Such sayings by Jesus and in the rest of the Bible make us uneasy. We like having stuff. I think it goes back to childhood when we had a favorite doll or toy or blanket that we took everywhere. It was tangible and it made us feel we had a grip on this world, something to hang onto if the rug was pulled from under us. But it wouldn't help.
Any of those memories could have been my last. Or none of them. One moment I was driving home from a beautiful service at the cathedral, listening to a podcast, crossing over the last bridge to Big Pine, 2 miles from home. The next moment my car was careening across the highway and I was unconscious, my internal organs being shredded like paper, the bones of my body being snapped like so many twigs. And that could have been it. I may never have awakened in this world.
A lot of people don't. Just this last Monday 2 people were killed less than 10 miles from where I crashed. Julie witnessed the accident. She took her first aid kit to one vehicle. But it was too late for them. And the other car was a white Altima, like mine. The next day she discovered she knew one of the people who died. She took a day off.
Death is the fairest thing there is: one per customer. But we never know exactly when it will come. It may be an the end of a long illness; it may be a sudden accident or stroke or heart attack. It may be as the result of violence. We really don't like to think about our death. But it is coming. The question is not “will we die” nor “how?” It is “how will we live?”
Every day we get is a gift and grace from God. Every second is a second chance to start living our lives differently. If we look at things that way, if we are grateful for what we have been given—the people in our lives, our talents, the opportunities, the challenges, and all the things in life that cost nothing—we will have a better life than if we invest in mere physical stuff. Scientists have even found that people are happier when they spend their money on experiences rather than possessions. And they have verified that Jesus was on the nose when he said it is more blessed to give than to receive. Science concurs: doing things for others makes us happier than doing things just for ourselves.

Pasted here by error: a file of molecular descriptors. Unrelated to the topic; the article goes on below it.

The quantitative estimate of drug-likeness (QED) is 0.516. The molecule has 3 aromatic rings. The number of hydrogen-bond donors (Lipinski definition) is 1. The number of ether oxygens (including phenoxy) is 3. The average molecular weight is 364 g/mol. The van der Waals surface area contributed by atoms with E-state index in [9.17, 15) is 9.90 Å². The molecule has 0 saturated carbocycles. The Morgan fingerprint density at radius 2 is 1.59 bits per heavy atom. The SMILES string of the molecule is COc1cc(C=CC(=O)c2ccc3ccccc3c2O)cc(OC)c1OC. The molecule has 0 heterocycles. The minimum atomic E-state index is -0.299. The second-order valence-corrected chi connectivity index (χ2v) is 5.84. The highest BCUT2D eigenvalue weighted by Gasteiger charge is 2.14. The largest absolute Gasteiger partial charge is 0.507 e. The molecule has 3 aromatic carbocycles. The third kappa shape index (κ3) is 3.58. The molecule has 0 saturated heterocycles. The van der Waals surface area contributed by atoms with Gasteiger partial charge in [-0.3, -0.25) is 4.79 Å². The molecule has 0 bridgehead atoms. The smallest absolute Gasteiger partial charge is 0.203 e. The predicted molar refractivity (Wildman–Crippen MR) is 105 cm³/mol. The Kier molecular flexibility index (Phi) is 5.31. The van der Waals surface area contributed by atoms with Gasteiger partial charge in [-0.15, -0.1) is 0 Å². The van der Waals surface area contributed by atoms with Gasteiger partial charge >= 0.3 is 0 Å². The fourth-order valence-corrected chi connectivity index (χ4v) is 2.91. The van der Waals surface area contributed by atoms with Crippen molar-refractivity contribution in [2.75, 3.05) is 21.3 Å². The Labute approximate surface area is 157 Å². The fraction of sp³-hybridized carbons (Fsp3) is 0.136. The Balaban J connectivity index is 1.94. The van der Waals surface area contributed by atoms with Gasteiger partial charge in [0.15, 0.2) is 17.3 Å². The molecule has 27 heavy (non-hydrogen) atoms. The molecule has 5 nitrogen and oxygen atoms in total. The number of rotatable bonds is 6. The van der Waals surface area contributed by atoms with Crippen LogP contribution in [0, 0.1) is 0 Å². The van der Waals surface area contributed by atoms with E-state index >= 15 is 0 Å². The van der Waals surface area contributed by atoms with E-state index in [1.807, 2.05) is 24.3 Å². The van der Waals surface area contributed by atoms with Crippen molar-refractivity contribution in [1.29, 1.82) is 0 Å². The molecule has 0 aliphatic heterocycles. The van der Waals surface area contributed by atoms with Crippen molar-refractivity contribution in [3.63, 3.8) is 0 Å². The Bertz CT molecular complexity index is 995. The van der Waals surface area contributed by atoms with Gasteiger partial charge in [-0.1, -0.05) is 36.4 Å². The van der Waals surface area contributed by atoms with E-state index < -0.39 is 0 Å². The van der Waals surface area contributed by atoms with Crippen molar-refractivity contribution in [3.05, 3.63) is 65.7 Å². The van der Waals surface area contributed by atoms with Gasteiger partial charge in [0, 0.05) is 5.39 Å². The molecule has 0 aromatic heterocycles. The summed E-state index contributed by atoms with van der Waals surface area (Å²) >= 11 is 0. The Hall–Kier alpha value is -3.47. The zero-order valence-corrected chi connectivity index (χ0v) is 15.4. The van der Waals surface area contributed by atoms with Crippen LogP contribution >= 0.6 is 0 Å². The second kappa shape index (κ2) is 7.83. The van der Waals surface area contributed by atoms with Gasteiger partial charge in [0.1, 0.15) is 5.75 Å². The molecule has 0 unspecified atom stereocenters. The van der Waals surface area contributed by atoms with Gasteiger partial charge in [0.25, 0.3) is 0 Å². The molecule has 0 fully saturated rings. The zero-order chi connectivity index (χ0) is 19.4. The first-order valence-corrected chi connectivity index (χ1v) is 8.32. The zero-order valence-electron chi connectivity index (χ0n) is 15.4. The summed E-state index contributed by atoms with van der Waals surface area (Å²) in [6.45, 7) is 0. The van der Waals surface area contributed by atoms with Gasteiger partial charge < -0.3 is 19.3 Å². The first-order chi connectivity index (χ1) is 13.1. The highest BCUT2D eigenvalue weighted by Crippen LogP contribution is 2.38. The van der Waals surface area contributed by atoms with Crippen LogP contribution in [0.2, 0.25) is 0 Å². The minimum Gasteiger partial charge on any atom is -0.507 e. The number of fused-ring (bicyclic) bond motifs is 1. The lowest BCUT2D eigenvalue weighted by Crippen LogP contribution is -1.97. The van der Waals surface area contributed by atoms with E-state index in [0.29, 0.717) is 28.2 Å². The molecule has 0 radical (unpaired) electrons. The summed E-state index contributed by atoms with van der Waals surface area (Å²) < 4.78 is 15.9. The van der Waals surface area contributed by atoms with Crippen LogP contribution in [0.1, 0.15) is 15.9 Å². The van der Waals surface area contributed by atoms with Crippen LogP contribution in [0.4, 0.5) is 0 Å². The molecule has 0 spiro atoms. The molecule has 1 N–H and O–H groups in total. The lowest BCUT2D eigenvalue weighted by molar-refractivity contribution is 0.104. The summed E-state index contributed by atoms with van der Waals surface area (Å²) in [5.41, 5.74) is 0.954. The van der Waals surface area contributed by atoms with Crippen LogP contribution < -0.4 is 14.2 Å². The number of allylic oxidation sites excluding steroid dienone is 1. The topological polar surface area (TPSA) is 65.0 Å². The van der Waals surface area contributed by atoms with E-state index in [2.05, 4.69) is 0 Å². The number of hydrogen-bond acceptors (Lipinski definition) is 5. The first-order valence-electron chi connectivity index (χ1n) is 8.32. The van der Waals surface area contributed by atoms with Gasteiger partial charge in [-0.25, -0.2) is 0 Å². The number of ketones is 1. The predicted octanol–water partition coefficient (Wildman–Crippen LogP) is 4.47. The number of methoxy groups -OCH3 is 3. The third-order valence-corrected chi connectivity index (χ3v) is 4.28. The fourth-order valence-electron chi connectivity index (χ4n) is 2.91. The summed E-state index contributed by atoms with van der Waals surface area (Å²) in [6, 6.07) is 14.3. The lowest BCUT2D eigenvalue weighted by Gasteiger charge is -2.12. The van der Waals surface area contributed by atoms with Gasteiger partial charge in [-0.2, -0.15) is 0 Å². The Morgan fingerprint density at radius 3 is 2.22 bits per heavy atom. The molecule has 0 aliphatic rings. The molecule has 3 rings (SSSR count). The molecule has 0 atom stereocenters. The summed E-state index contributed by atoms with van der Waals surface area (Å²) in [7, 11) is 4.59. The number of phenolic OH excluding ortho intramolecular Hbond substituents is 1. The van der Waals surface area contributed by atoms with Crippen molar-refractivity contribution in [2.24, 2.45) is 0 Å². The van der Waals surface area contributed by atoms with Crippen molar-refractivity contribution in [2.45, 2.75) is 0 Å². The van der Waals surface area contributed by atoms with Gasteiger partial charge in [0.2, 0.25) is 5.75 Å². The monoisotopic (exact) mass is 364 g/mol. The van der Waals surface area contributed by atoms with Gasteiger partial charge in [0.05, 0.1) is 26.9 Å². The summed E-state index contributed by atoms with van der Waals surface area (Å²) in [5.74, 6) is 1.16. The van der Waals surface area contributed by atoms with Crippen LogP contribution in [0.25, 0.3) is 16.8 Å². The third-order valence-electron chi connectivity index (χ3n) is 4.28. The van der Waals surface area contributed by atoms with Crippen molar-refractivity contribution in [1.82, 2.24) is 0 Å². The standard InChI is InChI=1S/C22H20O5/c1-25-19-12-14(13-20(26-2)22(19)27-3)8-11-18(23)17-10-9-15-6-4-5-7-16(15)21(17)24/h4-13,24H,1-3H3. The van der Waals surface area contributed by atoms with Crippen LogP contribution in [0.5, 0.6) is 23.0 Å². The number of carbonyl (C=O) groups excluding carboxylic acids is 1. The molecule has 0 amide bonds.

And that makes sense. If God is love and we are created in the image of God, we are more true to ourselves, to our real natures, when we love and do things out of love for others. When I awoke from my coma, it was to find Julie holding my right hand and my daughter Beth holding my left. When I could do nothing for myself, I was supported by many many others. Besides the nurses and doctors and therapists, there was my family, my parishioners, the officers and inmates at the jail, people from other churches to whom I was just a name on a prayer list. People prayed for me and had faith that I would be healed and cheered me along every step of the way. You carried me like the 4 friends who carried the paralytic on a mat, and tore up somebody's roof and lowered the man through the hole to Jesus. My call from God and my love for these people lit a fire under me and motivated me to do what had to be done no matter how difficult and painful. I did so to the astonishment of doctors and nurses and therapists, who called me the miracle man, in part because people this broken usually give up. This call and this love is motivating me right now to make my way tomorrow to Miami and get from the doctor a note that will allow me to do here from a chair what I did in the nursing home from a wheelchair every week since Holy Week: lead worship of the God who healed me.
Our life is required of us every day. Jesus gave his life for us. Which means our lives are not our own. They come from God and were redeemed—bought back—by Jesus. And when the day of resurrection comes, we will be like him, embodiments of God's love. As Paul put it, “I have been crucified with Christ, and it is no longer I who live, but Christ lives in me. So the life I now live in the body, I live because of the faithfulness of the Son of God, who loved me and gave himself for me.”
Friday, July 8, 2016
I have been spending a lot of time on Facebook lately. (Yes, more than usual. I have had a lot of time on my hands.) And I know enough to realize that just because a good quote is attributed to a famous person (usually Einstein, Mother Teresa or Mark Twain) it doesn't mean they actually said or wrote it. Even back in biblical times, people credited writings to someone more prestigious than themselves, probably to get a bigger audience. Bible scholars even have a word for such writings: pseudepigrapha. That's the category for all of the gospels and epistles excluded from the Bible that were that were obviously written long after the apostles died. Some are plainly bogus, like the Gospel of the Birth of Mary, the Gospel of Judas and the Gospel of Peter which features a giant talking cross!